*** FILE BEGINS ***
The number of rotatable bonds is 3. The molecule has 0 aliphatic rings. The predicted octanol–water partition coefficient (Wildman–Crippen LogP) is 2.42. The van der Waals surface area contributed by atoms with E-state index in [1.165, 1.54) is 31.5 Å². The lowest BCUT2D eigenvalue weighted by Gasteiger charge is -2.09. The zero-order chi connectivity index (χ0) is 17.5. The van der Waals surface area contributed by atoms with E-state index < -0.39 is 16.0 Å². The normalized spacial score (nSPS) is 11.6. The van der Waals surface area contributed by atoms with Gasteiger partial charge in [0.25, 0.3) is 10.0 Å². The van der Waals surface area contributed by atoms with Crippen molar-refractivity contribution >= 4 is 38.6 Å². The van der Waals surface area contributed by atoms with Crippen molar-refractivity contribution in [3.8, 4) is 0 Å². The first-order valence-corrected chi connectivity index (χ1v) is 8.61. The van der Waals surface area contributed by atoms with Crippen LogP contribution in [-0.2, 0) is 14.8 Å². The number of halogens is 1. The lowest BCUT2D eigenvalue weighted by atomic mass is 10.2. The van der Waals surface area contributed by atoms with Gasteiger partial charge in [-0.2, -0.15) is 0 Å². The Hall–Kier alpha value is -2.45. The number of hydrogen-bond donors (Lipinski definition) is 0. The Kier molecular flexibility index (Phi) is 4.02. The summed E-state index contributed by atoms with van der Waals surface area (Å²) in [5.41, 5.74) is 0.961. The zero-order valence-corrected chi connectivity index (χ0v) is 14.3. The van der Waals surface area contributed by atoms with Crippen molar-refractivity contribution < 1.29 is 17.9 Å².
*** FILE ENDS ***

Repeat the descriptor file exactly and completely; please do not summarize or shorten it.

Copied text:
The number of rotatable bonds is 3. The molecule has 0 aliphatic rings. The predicted octanol–water partition coefficient (Wildman–Crippen LogP) is 2.42. The van der Waals surface area contributed by atoms with E-state index in [1.165, 1.54) is 31.5 Å². The lowest BCUT2D eigenvalue weighted by Gasteiger charge is -2.09. The zero-order chi connectivity index (χ0) is 17.5. The van der Waals surface area contributed by atoms with E-state index < -0.39 is 16.0 Å². The normalized spacial score (nSPS) is 11.6. The van der Waals surface area contributed by atoms with Gasteiger partial charge in [0.25, 0.3) is 10.0 Å². The van der Waals surface area contributed by atoms with Crippen molar-refractivity contribution >= 4 is 38.6 Å². The van der Waals surface area contributed by atoms with Crippen molar-refractivity contribution in [3.8, 4) is 0 Å². The first-order valence-corrected chi connectivity index (χ1v) is 8.61. The van der Waals surface area contributed by atoms with Crippen LogP contribution in [-0.2, 0) is 14.8 Å². The number of halogens is 1. The lowest BCUT2D eigenvalue weighted by atomic mass is 10.2. The van der Waals surface area contributed by atoms with Gasteiger partial charge in [-0.2, -0.15) is 0 Å². The Hall–Kier alpha value is -2.45. The number of hydrogen-bond donors (Lipinski definition) is 0. The Kier molecular flexibility index (Phi) is 4.02. The summed E-state index contributed by atoms with van der Waals surface area (Å²) in [5.41, 5.74) is 0.961. The zero-order valence-corrected chi connectivity index (χ0v) is 14.3. The van der Waals surface area contributed by atoms with Crippen molar-refractivity contribution < 1.29 is 17.9 Å².